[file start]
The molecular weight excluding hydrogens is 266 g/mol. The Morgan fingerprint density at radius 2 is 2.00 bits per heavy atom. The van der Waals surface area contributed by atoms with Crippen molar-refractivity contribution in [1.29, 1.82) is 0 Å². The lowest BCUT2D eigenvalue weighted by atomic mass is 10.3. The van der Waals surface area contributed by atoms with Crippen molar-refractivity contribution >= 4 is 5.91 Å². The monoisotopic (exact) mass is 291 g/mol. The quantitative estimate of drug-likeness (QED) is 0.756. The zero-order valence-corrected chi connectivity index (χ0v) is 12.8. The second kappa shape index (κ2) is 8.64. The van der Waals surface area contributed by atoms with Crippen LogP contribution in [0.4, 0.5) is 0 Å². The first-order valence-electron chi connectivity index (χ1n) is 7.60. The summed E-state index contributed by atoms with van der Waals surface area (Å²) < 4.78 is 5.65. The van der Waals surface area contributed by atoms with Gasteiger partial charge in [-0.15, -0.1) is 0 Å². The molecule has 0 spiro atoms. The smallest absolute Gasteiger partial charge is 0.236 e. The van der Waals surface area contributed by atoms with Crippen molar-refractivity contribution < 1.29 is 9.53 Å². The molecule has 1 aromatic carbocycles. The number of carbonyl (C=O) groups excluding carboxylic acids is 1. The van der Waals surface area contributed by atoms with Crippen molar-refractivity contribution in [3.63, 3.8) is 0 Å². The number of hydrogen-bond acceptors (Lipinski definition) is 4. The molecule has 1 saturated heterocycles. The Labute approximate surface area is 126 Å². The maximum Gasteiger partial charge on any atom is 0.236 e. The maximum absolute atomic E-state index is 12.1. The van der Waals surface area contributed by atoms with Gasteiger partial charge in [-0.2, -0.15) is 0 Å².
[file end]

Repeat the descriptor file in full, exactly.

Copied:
The molecular weight excluding hydrogens is 266 g/mol. The Morgan fingerprint density at radius 2 is 2.00 bits per heavy atom. The van der Waals surface area contributed by atoms with Crippen molar-refractivity contribution in [1.29, 1.82) is 0 Å². The lowest BCUT2D eigenvalue weighted by atomic mass is 10.3. The van der Waals surface area contributed by atoms with Crippen molar-refractivity contribution >= 4 is 5.91 Å². The monoisotopic (exact) mass is 291 g/mol. The quantitative estimate of drug-likeness (QED) is 0.756. The zero-order valence-corrected chi connectivity index (χ0v) is 12.8. The second kappa shape index (κ2) is 8.64. The van der Waals surface area contributed by atoms with Crippen LogP contribution in [0.4, 0.5) is 0 Å². The first-order valence-electron chi connectivity index (χ1n) is 7.60. The summed E-state index contributed by atoms with van der Waals surface area (Å²) < 4.78 is 5.65. The van der Waals surface area contributed by atoms with Gasteiger partial charge in [-0.15, -0.1) is 0 Å². The molecule has 0 spiro atoms. The smallest absolute Gasteiger partial charge is 0.236 e. The van der Waals surface area contributed by atoms with Crippen molar-refractivity contribution < 1.29 is 9.53 Å². The molecule has 1 aromatic carbocycles. The number of carbonyl (C=O) groups excluding carboxylic acids is 1. The van der Waals surface area contributed by atoms with Crippen molar-refractivity contribution in [3.63, 3.8) is 0 Å². The number of hydrogen-bond acceptors (Lipinski definition) is 4. The molecule has 1 saturated heterocycles. The Labute approximate surface area is 126 Å². The maximum Gasteiger partial charge on any atom is 0.236 e. The maximum absolute atomic E-state index is 12.1. The van der Waals surface area contributed by atoms with Gasteiger partial charge in [-0.2, -0.15) is 0 Å².